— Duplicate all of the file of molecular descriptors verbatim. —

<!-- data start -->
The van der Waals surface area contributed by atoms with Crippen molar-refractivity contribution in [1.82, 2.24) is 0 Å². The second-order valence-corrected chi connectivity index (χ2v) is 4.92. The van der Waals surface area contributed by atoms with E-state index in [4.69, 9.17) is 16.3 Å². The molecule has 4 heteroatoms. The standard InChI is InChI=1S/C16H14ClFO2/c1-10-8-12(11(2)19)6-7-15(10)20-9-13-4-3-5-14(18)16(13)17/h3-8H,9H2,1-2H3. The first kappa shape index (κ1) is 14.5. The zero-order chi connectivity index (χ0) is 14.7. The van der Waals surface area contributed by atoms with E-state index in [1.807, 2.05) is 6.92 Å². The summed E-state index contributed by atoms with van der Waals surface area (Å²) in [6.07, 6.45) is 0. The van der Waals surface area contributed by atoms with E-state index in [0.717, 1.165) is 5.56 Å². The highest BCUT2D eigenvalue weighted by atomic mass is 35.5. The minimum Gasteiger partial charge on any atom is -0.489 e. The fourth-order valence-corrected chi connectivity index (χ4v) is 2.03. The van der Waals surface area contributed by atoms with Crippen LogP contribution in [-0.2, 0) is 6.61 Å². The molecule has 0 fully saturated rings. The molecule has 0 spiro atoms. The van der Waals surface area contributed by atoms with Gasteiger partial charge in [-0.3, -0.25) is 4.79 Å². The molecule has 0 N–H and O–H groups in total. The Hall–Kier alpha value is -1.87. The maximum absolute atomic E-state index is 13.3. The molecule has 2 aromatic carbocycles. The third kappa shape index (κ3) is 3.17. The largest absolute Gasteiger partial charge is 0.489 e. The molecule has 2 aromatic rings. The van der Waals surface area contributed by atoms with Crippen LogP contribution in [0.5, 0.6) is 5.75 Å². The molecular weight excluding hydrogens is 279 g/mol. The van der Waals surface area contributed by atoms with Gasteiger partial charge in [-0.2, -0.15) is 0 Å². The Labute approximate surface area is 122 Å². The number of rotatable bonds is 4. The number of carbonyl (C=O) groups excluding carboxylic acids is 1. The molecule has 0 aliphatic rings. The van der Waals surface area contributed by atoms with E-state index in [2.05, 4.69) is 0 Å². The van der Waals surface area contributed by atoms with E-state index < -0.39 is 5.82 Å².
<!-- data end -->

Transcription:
The van der Waals surface area contributed by atoms with Crippen molar-refractivity contribution in [1.82, 2.24) is 0 Å². The second-order valence-corrected chi connectivity index (χ2v) is 4.92. The van der Waals surface area contributed by atoms with E-state index in [4.69, 9.17) is 16.3 Å². The molecule has 4 heteroatoms. The standard InChI is InChI=1S/C16H14ClFO2/c1-10-8-12(11(2)19)6-7-15(10)20-9-13-4-3-5-14(18)16(13)17/h3-8H,9H2,1-2H3. The first kappa shape index (κ1) is 14.5. The zero-order chi connectivity index (χ0) is 14.7. The van der Waals surface area contributed by atoms with E-state index in [1.807, 2.05) is 6.92 Å². The summed E-state index contributed by atoms with van der Waals surface area (Å²) in [6.07, 6.45) is 0. The van der Waals surface area contributed by atoms with E-state index in [0.717, 1.165) is 5.56 Å². The highest BCUT2D eigenvalue weighted by atomic mass is 35.5. The minimum Gasteiger partial charge on any atom is -0.489 e. The fourth-order valence-corrected chi connectivity index (χ4v) is 2.03. The van der Waals surface area contributed by atoms with Crippen LogP contribution in [-0.2, 0) is 6.61 Å². The molecule has 0 fully saturated rings. The molecule has 0 spiro atoms. The van der Waals surface area contributed by atoms with Gasteiger partial charge in [-0.3, -0.25) is 4.79 Å². The molecule has 0 N–H and O–H groups in total. The Hall–Kier alpha value is -1.87. The maximum absolute atomic E-state index is 13.3. The molecule has 2 aromatic carbocycles. The third kappa shape index (κ3) is 3.17. The largest absolute Gasteiger partial charge is 0.489 e. The molecule has 2 aromatic rings. The van der Waals surface area contributed by atoms with Crippen LogP contribution in [0.5, 0.6) is 5.75 Å². The molecular weight excluding hydrogens is 279 g/mol. The van der Waals surface area contributed by atoms with Gasteiger partial charge in [-0.2, -0.15) is 0 Å². The Labute approximate surface area is 122 Å². The number of rotatable bonds is 4. The number of carbonyl (C=O) groups excluding carboxylic acids is 1. The molecule has 0 aliphatic rings. The van der Waals surface area contributed by atoms with E-state index in [2.05, 4.69) is 0 Å². The van der Waals surface area contributed by atoms with E-state index < -0.39 is 5.82 Å².